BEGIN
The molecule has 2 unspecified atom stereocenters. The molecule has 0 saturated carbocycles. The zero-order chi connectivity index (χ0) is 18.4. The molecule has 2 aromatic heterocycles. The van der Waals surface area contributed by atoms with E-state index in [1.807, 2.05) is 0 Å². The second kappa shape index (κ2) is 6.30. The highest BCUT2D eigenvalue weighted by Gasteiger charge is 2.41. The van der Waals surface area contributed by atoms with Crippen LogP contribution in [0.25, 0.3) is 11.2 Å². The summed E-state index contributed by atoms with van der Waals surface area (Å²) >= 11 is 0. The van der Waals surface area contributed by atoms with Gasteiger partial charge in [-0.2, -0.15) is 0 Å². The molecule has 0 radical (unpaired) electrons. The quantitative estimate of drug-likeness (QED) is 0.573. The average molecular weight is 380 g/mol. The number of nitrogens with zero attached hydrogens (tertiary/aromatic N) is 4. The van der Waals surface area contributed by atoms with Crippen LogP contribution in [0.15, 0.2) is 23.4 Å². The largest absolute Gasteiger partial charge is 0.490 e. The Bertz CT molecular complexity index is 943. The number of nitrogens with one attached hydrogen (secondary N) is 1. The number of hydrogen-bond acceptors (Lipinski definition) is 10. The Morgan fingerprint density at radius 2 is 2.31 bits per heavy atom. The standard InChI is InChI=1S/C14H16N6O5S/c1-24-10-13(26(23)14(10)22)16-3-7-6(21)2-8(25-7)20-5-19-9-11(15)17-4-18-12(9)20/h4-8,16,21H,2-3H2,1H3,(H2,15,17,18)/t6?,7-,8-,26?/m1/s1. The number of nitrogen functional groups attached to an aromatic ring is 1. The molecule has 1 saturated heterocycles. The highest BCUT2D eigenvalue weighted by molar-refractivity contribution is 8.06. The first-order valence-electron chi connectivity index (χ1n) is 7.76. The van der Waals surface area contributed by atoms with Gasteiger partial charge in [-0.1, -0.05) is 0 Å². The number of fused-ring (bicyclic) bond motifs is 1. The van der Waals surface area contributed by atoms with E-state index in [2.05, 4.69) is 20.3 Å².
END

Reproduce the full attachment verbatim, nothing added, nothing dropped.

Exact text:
The molecule has 2 unspecified atom stereocenters. The molecule has 0 saturated carbocycles. The zero-order chi connectivity index (χ0) is 18.4. The molecule has 2 aromatic heterocycles. The van der Waals surface area contributed by atoms with E-state index in [1.807, 2.05) is 0 Å². The second kappa shape index (κ2) is 6.30. The highest BCUT2D eigenvalue weighted by Gasteiger charge is 2.41. The van der Waals surface area contributed by atoms with Crippen LogP contribution in [0.25, 0.3) is 11.2 Å². The summed E-state index contributed by atoms with van der Waals surface area (Å²) >= 11 is 0. The van der Waals surface area contributed by atoms with Gasteiger partial charge in [-0.2, -0.15) is 0 Å². The molecule has 0 radical (unpaired) electrons. The quantitative estimate of drug-likeness (QED) is 0.573. The average molecular weight is 380 g/mol. The number of nitrogens with zero attached hydrogens (tertiary/aromatic N) is 4. The van der Waals surface area contributed by atoms with Crippen LogP contribution in [0.15, 0.2) is 23.4 Å². The largest absolute Gasteiger partial charge is 0.490 e. The Bertz CT molecular complexity index is 943. The number of nitrogens with one attached hydrogen (secondary N) is 1. The number of hydrogen-bond acceptors (Lipinski definition) is 10. The Morgan fingerprint density at radius 2 is 2.31 bits per heavy atom. The standard InChI is InChI=1S/C14H16N6O5S/c1-24-10-13(26(23)14(10)22)16-3-7-6(21)2-8(25-7)20-5-19-9-11(15)17-4-18-12(9)20/h4-8,16,21H,2-3H2,1H3,(H2,15,17,18)/t6?,7-,8-,26?/m1/s1. The number of nitrogen functional groups attached to an aromatic ring is 1. The molecule has 1 saturated heterocycles. The highest BCUT2D eigenvalue weighted by molar-refractivity contribution is 8.06. The first-order valence-electron chi connectivity index (χ1n) is 7.76. The van der Waals surface area contributed by atoms with Gasteiger partial charge in [-0.1, -0.05) is 0 Å². The number of fused-ring (bicyclic) bond motifs is 1. The van der Waals surface area contributed by atoms with E-state index in [2.05, 4.69) is 20.3 Å².